A study published in Nature found that retinal cells have the ability to regenerate in mice.
Let’s start with some background first.
Zebrafish (the transparent ones) have the ability to regenerate their retina if it’s damaged.
When there is damage they turn on a gene called Ascl1. This gene reprograms themuller cells to become more like stem cells which allow for regeneration.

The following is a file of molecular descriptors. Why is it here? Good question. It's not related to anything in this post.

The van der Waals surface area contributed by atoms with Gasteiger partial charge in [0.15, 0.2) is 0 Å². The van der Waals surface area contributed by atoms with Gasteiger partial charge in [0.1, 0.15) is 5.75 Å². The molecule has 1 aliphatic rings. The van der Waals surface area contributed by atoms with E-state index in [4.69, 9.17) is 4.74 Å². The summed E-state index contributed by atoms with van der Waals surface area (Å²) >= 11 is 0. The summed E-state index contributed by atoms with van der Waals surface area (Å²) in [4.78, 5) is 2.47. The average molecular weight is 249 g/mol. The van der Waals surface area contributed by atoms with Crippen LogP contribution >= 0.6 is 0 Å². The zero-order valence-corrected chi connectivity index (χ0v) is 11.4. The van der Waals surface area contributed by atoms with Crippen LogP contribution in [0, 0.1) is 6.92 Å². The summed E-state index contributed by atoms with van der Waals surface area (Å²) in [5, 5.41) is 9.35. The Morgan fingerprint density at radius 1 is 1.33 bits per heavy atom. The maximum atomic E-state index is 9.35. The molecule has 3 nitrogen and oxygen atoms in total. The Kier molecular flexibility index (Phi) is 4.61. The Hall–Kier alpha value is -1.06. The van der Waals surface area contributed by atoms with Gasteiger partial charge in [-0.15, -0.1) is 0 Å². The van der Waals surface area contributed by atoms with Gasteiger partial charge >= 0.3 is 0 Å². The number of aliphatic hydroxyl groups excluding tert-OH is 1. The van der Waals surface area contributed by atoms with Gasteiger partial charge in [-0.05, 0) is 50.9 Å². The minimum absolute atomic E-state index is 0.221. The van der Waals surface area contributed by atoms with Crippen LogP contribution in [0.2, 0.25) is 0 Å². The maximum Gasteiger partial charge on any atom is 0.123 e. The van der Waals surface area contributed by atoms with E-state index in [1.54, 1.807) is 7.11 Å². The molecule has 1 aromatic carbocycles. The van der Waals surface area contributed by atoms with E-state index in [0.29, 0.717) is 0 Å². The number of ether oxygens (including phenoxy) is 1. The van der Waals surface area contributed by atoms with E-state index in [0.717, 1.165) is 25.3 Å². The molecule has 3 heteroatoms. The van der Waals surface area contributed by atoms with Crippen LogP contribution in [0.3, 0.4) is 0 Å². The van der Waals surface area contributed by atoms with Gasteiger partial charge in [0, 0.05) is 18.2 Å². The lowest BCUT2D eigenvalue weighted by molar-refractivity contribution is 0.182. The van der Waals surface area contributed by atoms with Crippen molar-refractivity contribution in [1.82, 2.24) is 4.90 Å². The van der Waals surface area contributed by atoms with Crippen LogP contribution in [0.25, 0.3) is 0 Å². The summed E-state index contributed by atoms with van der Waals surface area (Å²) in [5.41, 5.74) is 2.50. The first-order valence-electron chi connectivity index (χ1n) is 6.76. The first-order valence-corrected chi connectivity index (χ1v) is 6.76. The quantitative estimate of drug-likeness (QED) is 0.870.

This gene caught the eye (see what I did there) of a few researchers. They wondered what would happen if they damaged a mouse retina (which is like ours in that it’s unable to regenerate) and then over-expressed this gene. Turns out, the muller cells started to differentiate into functioning interneurons. These interneurons integrated into the existing retina and established connections with other retinal cells.
The take home:
Retinal cell regeneration in a mouse model is possible. The research team envisions this approach could be useful for the treatment of acute eye injuries and CRAO’s.